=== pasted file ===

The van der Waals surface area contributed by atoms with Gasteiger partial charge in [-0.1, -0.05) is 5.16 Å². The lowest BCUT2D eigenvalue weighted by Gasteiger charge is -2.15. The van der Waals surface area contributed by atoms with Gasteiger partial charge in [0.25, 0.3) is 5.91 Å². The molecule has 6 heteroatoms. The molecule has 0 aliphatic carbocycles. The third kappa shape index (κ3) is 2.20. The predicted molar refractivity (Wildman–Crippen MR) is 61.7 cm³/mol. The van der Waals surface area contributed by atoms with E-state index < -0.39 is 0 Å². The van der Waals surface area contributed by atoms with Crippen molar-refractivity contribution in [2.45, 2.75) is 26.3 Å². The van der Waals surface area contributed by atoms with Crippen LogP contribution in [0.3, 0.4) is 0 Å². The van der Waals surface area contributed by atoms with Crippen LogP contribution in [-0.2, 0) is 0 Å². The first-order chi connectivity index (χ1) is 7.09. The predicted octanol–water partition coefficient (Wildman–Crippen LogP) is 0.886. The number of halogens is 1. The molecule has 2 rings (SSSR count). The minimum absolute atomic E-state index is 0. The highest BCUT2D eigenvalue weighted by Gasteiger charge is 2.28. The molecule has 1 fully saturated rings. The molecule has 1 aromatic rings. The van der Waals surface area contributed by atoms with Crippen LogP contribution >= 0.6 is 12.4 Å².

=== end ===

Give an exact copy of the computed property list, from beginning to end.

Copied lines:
The van der Waals surface area contributed by atoms with Gasteiger partial charge in [-0.1, -0.05) is 5.16 Å². The lowest BCUT2D eigenvalue weighted by Gasteiger charge is -2.15. The van der Waals surface area contributed by atoms with Gasteiger partial charge in [0.25, 0.3) is 5.91 Å². The molecule has 6 heteroatoms. The molecule has 0 aliphatic carbocycles. The third kappa shape index (κ3) is 2.20. The predicted molar refractivity (Wildman–Crippen MR) is 61.7 cm³/mol. The van der Waals surface area contributed by atoms with E-state index < -0.39 is 0 Å². The van der Waals surface area contributed by atoms with Crippen molar-refractivity contribution in [2.45, 2.75) is 26.3 Å². The van der Waals surface area contributed by atoms with Crippen LogP contribution in [0.3, 0.4) is 0 Å². The van der Waals surface area contributed by atoms with Crippen LogP contribution in [-0.2, 0) is 0 Å². The first-order chi connectivity index (χ1) is 7.09. The predicted octanol–water partition coefficient (Wildman–Crippen LogP) is 0.886. The number of halogens is 1. The molecule has 2 rings (SSSR count). The minimum absolute atomic E-state index is 0. The highest BCUT2D eigenvalue weighted by Gasteiger charge is 2.28. The molecule has 1 fully saturated rings. The molecule has 1 aromatic rings. The van der Waals surface area contributed by atoms with Crippen LogP contribution >= 0.6 is 12.4 Å².